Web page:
DMAU into dimethandrolone or DMA. And DMA binds to the same hormone receptors
as testosterone and progestin throughout the body. Just like testosterone given in a pill or
injection, DMA tricks the body into producing less testosterone in the testes, so concentrations
there drop and sperm aren’t produced. When the researchers tested this in animals
it worked pretty well. It even stopped sperm production in rabbits,
who have legendary fertility. Sounds promising, right? This research is getting a lot of attention,
but it’s still in the early stages. Here’s how the recent experiment went down:
researchers had 83 men between ages 18 and 50 take DMAU pills daily for 28 days. They also took blood samples before and after,
to check for hormone levels and other health markers like cholesterol. And the scientists found that the testosterone
in the participants’ blood decreased to very low levels — levels that suggested
that sperm production was effectively shut down. Now, it’s important to note though that they
didn’t actually measure sperm count. This study was mostly to test whether the
pill is safe. And it seems like it is! The participants didn’t report any significant
changes in sex drive, sexual function, or any serious side effects with their livers
or kidneys, which were all potential concerns. Some men had mild weight gain and increased
red blood cell count. And some had slightly decreased levels of
the good form of cholesterol, but these weren’t serious problems. The research team is starting another study
soon that will follow men taking the DMAU pill for a longer period of time, and take
semen samples to measure their sperm production. So whether it’s this team or another than
makes the breakthrough… safe, convenient, reversible male birth control will definitely
be a pretty big deal. And you know who else is a big deal? SR Foxley, our SciShow President of Space. He’s actually pretty humble, but he’s
a big deal to us because he helps make SciShow possible every month so we can bring you the
latest in science news and dig deep into big questions. Thanks SR! You are the best! And to learn more about how you can help us
out too, check out patreon.com/scishow. [♪ OUTRO ]

100 Replies to “Why Is It So Hard to Make a Male Birth Control Pill?”

  1. It's always frustrating when a promising method fails, but when it comes to health, sexual health especially I am glad we have such thorough vetting processes for new meds. As much as I want to take matters into my own hands, id rather rely on tried and true safe methods of protection than risk lifelong issues from complications of a poorly tested pill.

  2. Uuughhh the female birth control has always had side effects that also include mood changes, acne and other hormonal consequences. Also way to ignore cultural factors like how pregnancy is seen as a female problem and therefore why it has taken so much longer to research male bc…. Ugh…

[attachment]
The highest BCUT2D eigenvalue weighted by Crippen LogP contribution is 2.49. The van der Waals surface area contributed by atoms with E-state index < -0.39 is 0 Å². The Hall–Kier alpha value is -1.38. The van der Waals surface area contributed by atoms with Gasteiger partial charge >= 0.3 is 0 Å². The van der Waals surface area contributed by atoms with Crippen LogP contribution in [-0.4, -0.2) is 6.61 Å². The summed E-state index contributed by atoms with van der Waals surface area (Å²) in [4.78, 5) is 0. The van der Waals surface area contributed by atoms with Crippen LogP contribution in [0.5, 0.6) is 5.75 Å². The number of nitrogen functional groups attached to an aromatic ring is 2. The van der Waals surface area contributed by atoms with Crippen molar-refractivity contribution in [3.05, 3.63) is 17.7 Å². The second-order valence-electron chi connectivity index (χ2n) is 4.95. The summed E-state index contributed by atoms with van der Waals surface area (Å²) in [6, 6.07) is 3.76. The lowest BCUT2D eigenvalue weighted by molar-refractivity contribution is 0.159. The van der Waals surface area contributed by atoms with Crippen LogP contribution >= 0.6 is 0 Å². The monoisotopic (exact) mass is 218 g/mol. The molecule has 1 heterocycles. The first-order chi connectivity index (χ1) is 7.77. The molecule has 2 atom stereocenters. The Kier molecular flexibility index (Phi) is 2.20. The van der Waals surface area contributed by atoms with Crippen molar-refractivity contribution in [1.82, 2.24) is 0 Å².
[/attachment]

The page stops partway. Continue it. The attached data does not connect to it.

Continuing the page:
3. Doesn't the decreased production of testosterone in the testes lead to other problems in the male body? Like becoming more female or sth like that?

  4. You know, the female pill (and pretty much every other medication) causes side effects as well. There's never going to be a perfect solution, if that's what people are waiting for.

  5. Do we really need to say "cis-gender males"? Is there a question of whether male birth control is intended for biological females currently identifying as males? Or post-op but infertile males? Seriously?

  6. If you were so careful to use gender-neutral terms when speaking of pregnant or menstruating persons, why so carelessly use "men" in this video? I'm offended by this gender discrimination, where men are men, but women are persons.

  7. I just hope they don't make one similar to female birth control. it makes many girls gain weight, suffer depression, blot clots etc so many side effects

  8. underdeveloped sperm? what if a guy ends up with defective sperm that ends up impregnating a woman? will the risk of giving birth to a "handicapped" child be higher? if kids are born from mothers over the age of 40 (I don't mean to offend but their eggs are more likely to be "defective," for a better lack of wording, and give the child extra chromosomes) they have higher chances of having mental and physical issues such as extra chromosomes–chances of giving birth to children with downs syndrome is higher for older mothers. male sperm count is already dwindling, it is possible that less healthier sperm is being created. I really hope that whatever male birth control pill that ends up being marketed doesn't affect "happy little accidents" or male health